Goulash inspired stew

As creatures of the cold and darkness, T and I both love stews, with their hearty, earthy flavors for cozy days. What can be better than the sound of rain splattering on the window, fluffy blankets you can tuck yourself in, a good TV show and a spicy smell emanating from the kitchen?

As soon as it got cold in The Valley of Joy, we had to make this goulash-inspired stew. The recipe I’ll give you today came after a few tries and I like to think it was perfected every time. How it began? I was looking for an original recipe for Hungarian goulash, reminiscing about the one I had in Miercurea Ciuc, a region with a large Hungarian minority in Romania. That stew stayed with me for a long time, as it was so simple, yet so rich, and it was cooked on an open fire, in a cast iron skillet. This is the type of cooking I love: rustic, authentic, joyful and simple.

After researching forums, recipes, and pictures, I have taken some basic rules for the Goulash. The additions I made next, though, threw away my stew in the highly blasphemous range for the cuisine puritans¬†so I won’t dare to call it goulash, but a very distant cousin. The warmth, the earthiness, and the spiciness are still there, so I highly recommend you try it for colder days.



  • 1 kg lean beef, cubed
  • 1 medium onion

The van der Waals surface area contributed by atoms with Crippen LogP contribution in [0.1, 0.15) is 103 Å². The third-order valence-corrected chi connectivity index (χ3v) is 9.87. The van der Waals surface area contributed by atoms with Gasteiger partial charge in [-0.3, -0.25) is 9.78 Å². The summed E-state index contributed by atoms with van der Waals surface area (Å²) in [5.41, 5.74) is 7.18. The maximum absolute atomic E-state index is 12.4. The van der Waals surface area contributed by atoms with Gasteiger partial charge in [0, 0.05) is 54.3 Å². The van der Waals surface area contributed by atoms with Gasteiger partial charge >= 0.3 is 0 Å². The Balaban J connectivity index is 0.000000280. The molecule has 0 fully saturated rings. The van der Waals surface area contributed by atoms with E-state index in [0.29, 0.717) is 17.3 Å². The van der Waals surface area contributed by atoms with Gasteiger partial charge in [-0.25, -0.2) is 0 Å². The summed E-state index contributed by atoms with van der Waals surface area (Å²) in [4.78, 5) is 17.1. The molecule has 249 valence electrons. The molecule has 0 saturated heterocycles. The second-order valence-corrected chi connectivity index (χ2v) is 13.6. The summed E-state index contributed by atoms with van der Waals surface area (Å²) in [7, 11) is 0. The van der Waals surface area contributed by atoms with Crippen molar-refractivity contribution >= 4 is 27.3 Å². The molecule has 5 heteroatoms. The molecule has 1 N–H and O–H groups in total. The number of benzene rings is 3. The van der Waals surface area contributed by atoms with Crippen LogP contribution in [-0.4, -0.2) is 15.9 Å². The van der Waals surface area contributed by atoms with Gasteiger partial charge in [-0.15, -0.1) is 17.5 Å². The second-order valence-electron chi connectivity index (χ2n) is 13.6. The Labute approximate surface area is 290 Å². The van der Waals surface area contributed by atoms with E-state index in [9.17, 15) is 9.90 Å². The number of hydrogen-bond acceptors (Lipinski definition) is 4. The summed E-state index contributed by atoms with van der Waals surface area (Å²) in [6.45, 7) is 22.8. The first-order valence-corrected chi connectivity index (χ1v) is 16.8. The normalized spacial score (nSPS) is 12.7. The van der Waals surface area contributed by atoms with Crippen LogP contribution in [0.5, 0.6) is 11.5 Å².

• 4-5 tablespoons sweet paprika
  • 3-4 cloves of garlic
  • 1 tablespoon ground cumin
  • 1 tablespoon cayenne (optional)
  • 2-3 bay leaves
  • 1 red pepper
  • 1 tomato
  • 1 carrot
  • 4-5 medium potatoes
  • cooking oil, salt, pepper

Heat the cooking oil on medium-high fire and add the meat. Let it brown and when it’s seared on all sides get it out on a plate.

Chop the onion and saute it in the same oil, careful not to brown it. When the onion is translucent, add the meat back in, then sprinkle the paprika and give everything a good stir. Add about 1 liter of hot water, making sure the meat is covered, turn the heat to medium-low, then forget about it for an hour and a half. The goal is to slowly cook the meat and keep it tender, so no salt or tomatoes at this point.

After the first hour and a half, you can add the harder veggies, the carrot, and red pepper. I usually cut the carrot in slices and the pepper in strips or cubes. It really doesn’t matter, go with what you like best: chunkier veggies or a smaller cut. This is also the time to add the cumin, bay leaves, pepper, and cayenne. Give them another hour in low heat to release their flavor in the stew.

The last part of the stew is adding the potatoes, peeled and cut into wedges or cubes, the tomato chopped in small cubes, the salt, and garlic. You can crush the garlic or slice it, however you prefer it. You can add a little water to cover the potatoes completely. Monitor the potatoes, you don’t want them to become mushy. 20-30 minutes should be enough.

And voila! Chop some parsley and add it after you remove the heat and serve with rustic, thick crusted bread. You can also add a spoon of sour cream on top when you serve it.

Here we have the same stew¬†but made with moose,¬†while we were in Finland for the winter. It’s like beef on steroids, very lean and meaty.